Current situation:
  • Patient outreach problem: Analysis delivers 20 prioritized members per clinician to focus on, but 6 members have wrong phone numbers and 3 more members have wrong addresses
  • Patient engagement problem: The content management system is not linked to the analytics programs, and clinicians do not know what triggered today’s clinical encounter.  Clinicians spend crucial time scanning clinical records to assimilate the information and develop a plan while the member is waiting on the other end

Sample Analytic solutions

  • Restrict analytic models to members to where good outreach data exists as a short-term solution; Run campaigns to acquire contact information from members, health plans, and providers as a  medium-term solution
  • Push a timely prioritized summary to the clinician through the content management system that is linked to and based on the results of analytic models
  • Define patient connectivity and engagement metrics and monitor performance over time 
  • Measure the degradation of operational performance across the delivery value chain – intervene when the variance between design targets and actual performance exceeds established thresholds


Focus data resources on supporting an analysis-ready database

Analytics relies on an analysis-ready database to support the timely delivery of valid and reliable insights.  A key sign that an analysis-ready database is lacking is that the analytics staff spends the majority of their time gathering, fixing, or arguing about the numbers, sometimes spending as much as 80-90% of their time on data, not analytics.  An analysis-ready database requires source data, which can come from a data warehouse or directly via data streams. All three (analytics, analysis-ready database, and data) require investments, with the designs of all being driven by the analytics needs (which in turn are driven by the business needs).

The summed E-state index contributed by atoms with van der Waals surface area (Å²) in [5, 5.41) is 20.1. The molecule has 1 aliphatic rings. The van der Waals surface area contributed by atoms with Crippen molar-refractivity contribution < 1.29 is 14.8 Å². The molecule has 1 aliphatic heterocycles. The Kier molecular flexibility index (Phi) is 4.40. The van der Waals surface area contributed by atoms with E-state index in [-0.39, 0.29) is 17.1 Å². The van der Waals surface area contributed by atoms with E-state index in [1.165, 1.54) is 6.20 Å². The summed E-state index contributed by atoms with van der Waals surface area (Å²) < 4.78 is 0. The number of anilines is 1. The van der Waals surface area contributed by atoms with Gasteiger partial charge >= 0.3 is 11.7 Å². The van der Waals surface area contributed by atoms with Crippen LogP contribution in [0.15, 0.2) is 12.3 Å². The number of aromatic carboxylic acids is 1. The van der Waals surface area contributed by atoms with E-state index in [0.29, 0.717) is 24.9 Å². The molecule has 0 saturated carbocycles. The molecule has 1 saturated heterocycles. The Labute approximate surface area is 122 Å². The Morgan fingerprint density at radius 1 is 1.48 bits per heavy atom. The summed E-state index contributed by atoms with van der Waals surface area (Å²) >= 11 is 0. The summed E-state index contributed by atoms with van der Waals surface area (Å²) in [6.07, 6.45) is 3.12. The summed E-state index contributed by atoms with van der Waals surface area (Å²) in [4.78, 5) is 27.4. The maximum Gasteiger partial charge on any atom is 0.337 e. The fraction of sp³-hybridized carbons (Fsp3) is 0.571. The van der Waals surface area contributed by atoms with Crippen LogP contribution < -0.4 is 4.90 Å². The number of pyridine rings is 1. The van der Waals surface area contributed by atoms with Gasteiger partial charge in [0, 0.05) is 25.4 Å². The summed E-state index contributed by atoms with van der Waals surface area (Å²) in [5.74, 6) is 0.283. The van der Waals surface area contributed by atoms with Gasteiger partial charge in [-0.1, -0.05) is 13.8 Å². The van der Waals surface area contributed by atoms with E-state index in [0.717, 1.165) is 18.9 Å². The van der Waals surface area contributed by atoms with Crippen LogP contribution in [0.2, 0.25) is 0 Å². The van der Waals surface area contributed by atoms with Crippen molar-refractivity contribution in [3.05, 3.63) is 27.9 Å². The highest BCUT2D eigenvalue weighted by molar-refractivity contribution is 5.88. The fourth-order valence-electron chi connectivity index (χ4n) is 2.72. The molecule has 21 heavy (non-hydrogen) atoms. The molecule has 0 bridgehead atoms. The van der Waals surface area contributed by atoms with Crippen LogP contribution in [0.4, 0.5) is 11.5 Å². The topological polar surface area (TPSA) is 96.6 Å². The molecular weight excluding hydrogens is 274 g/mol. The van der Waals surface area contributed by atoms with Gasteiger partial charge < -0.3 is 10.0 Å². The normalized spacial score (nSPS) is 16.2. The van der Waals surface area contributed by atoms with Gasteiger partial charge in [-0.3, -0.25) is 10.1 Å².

When business and analytics needs are clearly established, data quality can also be better established: timeliness, standardization, accuracy, completeness, and definitions make the most sense when elements of data quality are framed by business and analytics contexts.  Once data quality parameters are established, then the hard work of creating and maintaining data can begin.  Companies that compete successfully in analytics spend a lot of time and resources on data management, but most importantly they understand how to focus data management to support the business needs.

Example